Their role is to advise on the clinical development of our stem cell therapies and to review and monitor progress with our therapeutic programmes as they progress into and through their clinical development phase.
Additionally, the Company has established a Scientific Advisory Board (SAB), which is chaired by Dr Mike Owen and comprises nine leading academics and industry executives with a world-class breadth of expertise across the Company’s areas of operation. The SAB will provide insight and counsel across ReNeuron’s therapeutic programmes and broader research and development activities. Its role is to advise the Company on strategic matters relating to its scientific and commercial agenda: in particular, the future direction of cell therapy, links to academic, regulatory and industrial organisations and relationships with government bodies, the media and the public, both in the UK and internationally.
The SAB comprises the following members:
Mike Owen’s career in biotech, the pharmaceutical industry and academia spans almost 40 years. He serves as a director of Zealand Pharma, Ossianix Inc, BlinK Biomedical SAS and Avacta plc and, in addition to ReNeuron, is a member of the Scientific Advisory Boards of Kymab Ltd and the CRT Pioneer Fund LP, and the investor advisory board of HS Lifesciences gmbh. Dr Owen was formally Senior Vice President for Biopharmaceuticals Research at GlaxoSmithKline where he was responsible for the discovery and development of antibody drugs in multiple therapeutic areas through to successful clinical proof of concept. He was also a Founder and Chief Scientific Officer of Kymab Ltd, an antibody based Biotech Company, and for many years held a research position at the Imperial Cancer Research Fund (now CR-UK). He is a Fellow of the Academy of Medical Sciences and a member of the European Molecular Biology Organisation.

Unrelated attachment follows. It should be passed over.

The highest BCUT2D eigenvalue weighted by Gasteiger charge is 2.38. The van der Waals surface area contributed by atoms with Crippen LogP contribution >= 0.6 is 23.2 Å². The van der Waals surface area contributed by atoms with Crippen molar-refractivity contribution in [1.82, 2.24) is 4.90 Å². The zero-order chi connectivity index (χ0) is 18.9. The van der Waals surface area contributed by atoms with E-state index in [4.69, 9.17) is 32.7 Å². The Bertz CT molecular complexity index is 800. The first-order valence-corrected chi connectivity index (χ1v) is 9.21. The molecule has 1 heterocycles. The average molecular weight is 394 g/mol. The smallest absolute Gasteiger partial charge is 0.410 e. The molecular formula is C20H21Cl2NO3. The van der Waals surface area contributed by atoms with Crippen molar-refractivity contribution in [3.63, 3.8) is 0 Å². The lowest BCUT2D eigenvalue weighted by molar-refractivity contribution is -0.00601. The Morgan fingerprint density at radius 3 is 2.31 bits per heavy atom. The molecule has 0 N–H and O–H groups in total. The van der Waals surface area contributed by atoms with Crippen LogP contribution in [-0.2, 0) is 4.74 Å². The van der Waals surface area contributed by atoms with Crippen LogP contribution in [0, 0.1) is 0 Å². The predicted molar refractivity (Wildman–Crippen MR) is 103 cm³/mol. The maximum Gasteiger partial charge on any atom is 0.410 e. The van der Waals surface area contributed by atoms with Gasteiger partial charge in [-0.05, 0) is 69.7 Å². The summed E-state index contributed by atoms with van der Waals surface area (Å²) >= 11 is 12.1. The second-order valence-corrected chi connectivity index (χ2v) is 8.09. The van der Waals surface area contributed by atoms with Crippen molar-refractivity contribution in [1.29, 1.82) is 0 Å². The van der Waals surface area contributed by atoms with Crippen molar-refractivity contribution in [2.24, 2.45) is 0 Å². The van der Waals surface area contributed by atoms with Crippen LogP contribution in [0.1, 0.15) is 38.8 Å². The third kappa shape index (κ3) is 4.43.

Colin Blakemore, FMedSci, HonFRCP, FRS, is Professor of Neuroscience & Philosophy at the School of Advanced Study, University of London, and Emeritus Professor of Neuroscience at Oxford. He studied Medical Sciences at Corpus Christi College, Cambridge, and did a PhD at the University of California, Berkeley. He taught at Cambridge for 11 years and was Director of Studies in Medicine at Downing from 1971 to 1979, when he moved to Oxford as Waynflete Professor of Physiology and later Director of the Centre for Cognitive Neuroscience. From 2003-7 he was Chief Executive of the Medical Research Council. His research has been concerned with vision, development of the brain, plasticity of the cerebral cortex and neurodegenerative disease. He now leads a major project aimed at integrating philosophical and scientific approaches to the study of perception, and he is continuing work on the earliest stages of development of the human brain. He has been President of the British Science Association, the British Neuroscience Association, the Physiological Society and the Society of Biology. He is also passionately committed to engagement between science and the public, and to the importance of science in government. He was knighted in 2014 for services to scientific research, policy and outreach.